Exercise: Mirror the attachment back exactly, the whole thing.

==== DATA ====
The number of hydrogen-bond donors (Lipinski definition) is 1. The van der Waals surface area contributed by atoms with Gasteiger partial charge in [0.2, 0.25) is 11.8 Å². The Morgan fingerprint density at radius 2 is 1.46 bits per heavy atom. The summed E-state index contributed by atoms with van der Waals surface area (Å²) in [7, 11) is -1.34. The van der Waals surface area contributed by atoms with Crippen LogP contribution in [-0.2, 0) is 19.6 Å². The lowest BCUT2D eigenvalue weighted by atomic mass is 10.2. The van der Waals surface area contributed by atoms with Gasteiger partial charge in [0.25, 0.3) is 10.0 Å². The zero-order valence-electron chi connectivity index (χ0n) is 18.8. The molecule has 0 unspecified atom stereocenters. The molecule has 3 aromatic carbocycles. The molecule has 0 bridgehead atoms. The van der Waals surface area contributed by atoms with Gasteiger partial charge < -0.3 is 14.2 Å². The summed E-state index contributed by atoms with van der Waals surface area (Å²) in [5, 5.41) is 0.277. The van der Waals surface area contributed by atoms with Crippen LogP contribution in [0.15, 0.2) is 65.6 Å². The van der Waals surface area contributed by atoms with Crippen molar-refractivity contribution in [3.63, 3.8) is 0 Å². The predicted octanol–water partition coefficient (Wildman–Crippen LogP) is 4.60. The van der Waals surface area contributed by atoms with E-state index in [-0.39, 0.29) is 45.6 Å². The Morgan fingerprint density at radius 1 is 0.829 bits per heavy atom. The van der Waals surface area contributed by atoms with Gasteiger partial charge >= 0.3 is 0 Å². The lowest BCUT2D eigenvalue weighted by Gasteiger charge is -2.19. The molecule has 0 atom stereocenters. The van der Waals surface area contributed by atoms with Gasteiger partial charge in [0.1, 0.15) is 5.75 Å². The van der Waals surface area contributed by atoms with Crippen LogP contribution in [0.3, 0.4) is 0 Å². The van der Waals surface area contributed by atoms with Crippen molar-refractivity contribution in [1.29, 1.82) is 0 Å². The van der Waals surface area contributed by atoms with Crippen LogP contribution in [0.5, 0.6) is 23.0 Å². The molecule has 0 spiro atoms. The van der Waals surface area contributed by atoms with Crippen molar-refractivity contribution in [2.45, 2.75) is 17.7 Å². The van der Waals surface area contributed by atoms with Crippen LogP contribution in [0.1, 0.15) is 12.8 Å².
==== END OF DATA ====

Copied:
The number of hydrogen-bond donors (Lipinski definition) is 1. The van der Waals surface area contributed by atoms with Gasteiger partial charge in [0.2, 0.25) is 11.8 Å². The Morgan fingerprint density at radius 2 is 1.46 bits per heavy atom. The summed E-state index contributed by atoms with van der Waals surface area (Å²) in [7, 11) is -1.34. The van der Waals surface area contributed by atoms with Crippen LogP contribution in [-0.2, 0) is 19.6 Å². The lowest BCUT2D eigenvalue weighted by atomic mass is 10.2. The van der Waals surface area contributed by atoms with Gasteiger partial charge in [0.25, 0.3) is 10.0 Å². The zero-order valence-electron chi connectivity index (χ0n) is 18.8. The molecule has 0 unspecified atom stereocenters. The molecule has 3 aromatic carbocycles. The molecule has 0 bridgehead atoms. The van der Waals surface area contributed by atoms with Gasteiger partial charge < -0.3 is 14.2 Å². The summed E-state index contributed by atoms with van der Waals surface area (Å²) in [5, 5.41) is 0.277. The van der Waals surface area contributed by atoms with Crippen LogP contribution in [0.15, 0.2) is 65.6 Å². The van der Waals surface area contributed by atoms with Crippen molar-refractivity contribution in [3.63, 3.8) is 0 Å². The predicted octanol–water partition coefficient (Wildman–Crippen LogP) is 4.60. The van der Waals surface area contributed by atoms with E-state index in [-0.39, 0.29) is 45.6 Å². The Morgan fingerprint density at radius 1 is 0.829 bits per heavy atom. The van der Waals surface area contributed by atoms with Gasteiger partial charge >= 0.3 is 0 Å². The lowest BCUT2D eigenvalue weighted by Gasteiger charge is -2.19. The molecule has 0 atom stereocenters. The van der Waals surface area contributed by atoms with Gasteiger partial charge in [0.1, 0.15) is 5.75 Å². The van der Waals surface area contributed by atoms with Crippen LogP contribution in [0.3, 0.4) is 0 Å². The van der Waals surface area contributed by atoms with Crippen molar-refractivity contribution in [1.29, 1.82) is 0 Å². The van der Waals surface area contributed by atoms with Crippen LogP contribution in [0.5, 0.6) is 23.0 Å². The molecule has 0 spiro atoms. The van der Waals surface area contributed by atoms with Crippen molar-refractivity contribution in [2.45, 2.75) is 17.7 Å². The van der Waals surface area contributed by atoms with Crippen LogP contribution in [0.1, 0.15) is 12.8 Å².